Budesonide is a synthetic steroid and is part of the glucocorticoid family. It has a high topical anti-inflammatory activity.
It is used to control and prevent symptoms (especially shortness of breath and wheezing) caused by asthma by reducing inflammation levels as well as eases the symptoms of flare-ups of inflammatory bowel conditions.
Only 39 percent of an inhaled dose of this medicine is absorbed into the human body. In 1973, it was initially patented and in 1981, it was commercially used as an asthma medicine. In the present day, it is sold mainly under the brand name of Pulmicort.
It is used to treat numerous conditions, including – lung diseases (chronic obstructive pulmonary disease and asthma), diseases of the bowels or intestines, like ulcerative colitis and Crohn’s disease (a condition in which the human body attacks the lining of the digestive tract, causing diarrhea, pain, fever, and weight loss), and hay fever (allergic rhinitis).
It is available as a pill, inhaler, rectal form, and nasal spray. The liquid for oral inhalation is used in children 12 months to 8 years of age and it may be used once a day, 1 to 4 sprays per nostril.
The powder for oral inhalation is used in adults and children 6 years of age and older. It is generally used two times per day. Wash your mouth after using this drug to prevent infections.
Side Effects And Precautions
Common side effects may include:
- bruising easily;
- a sore throat;
- abdominal pain;
- urinary tract infection;
- back pain;
- low potassium (symptoms may include – nausea, vomiting, low blood pressure, and constipation);
- arthralgia (joint pain);
Rare side effects may include:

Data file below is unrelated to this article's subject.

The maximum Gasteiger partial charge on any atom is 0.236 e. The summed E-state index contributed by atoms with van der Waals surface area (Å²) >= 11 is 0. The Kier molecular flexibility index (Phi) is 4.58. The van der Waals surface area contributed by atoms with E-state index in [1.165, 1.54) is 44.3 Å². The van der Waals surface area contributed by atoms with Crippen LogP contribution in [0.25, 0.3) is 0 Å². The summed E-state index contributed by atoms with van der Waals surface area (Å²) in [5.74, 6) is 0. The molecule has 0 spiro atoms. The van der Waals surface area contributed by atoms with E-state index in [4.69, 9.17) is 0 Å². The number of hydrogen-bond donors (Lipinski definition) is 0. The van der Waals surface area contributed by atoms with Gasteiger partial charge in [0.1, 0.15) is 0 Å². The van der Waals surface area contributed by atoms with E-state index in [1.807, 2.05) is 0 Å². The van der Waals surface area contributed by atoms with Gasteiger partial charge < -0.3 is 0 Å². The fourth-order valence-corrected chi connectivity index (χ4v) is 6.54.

- slow wound healing;
- mood swings;
- unusual hair growth;
- puffy face;
- easy bruising;
- vision problems;
- unusual tiredness.
This drug should be used with caution by:
- individuals using itraconazole or ketoconazole (drugs used to treat fungal infections);
- individuals using steroid tablets or other steroids;
- individuals with decreased liver function;
- individuals who suffer from tuberculosis;
- individuals with a lung infection;
Avoid the use of grapefruit products while using this medicine since grapefruit may interact with this drug and may increase the risk of side effects.
Note – it is not recommended to use this medicine to treat symptoms of sudden asthma attacks. These symptoms include – wheezing, chest pain, or trouble breathing.
It may negatively interact with other medications, especially:
- Benadryl (diphenhydramine);
- Advair Diskus (fluticasone/salmeterol);
- Cymbalta (duloxetine);
- Advil (ibuprofen);
- Imodium (loperamide);
- Aspirin Low Strength (aspirin);
- MiraLax (polyethylene glycol 3350);
- Brovana (arformoterol);
- Mucinex (guaifenesin);
- Combivent (albuterol/ipratropium);
- Paracetamol (acetaminophen);
- DuoNeb (albuterol/ipratropium);
- Singulair (montelukast);
- Tylenol (acetaminophen);
- Lasix (furosemide);
- Zyrtec (cetirizine);
- Nexium (esomeprazole);
- Ventolin HFA (albuterol);
- Symbicort (budesonide/formoterol);
- Spiriva (tiotropium);
- ProAir HFA (albuterol).
It belongs to the family of medicines known as adrenergic bronchodilators, drugs that are breathed in through the mouth to open up the bronchial tubes in the lungs.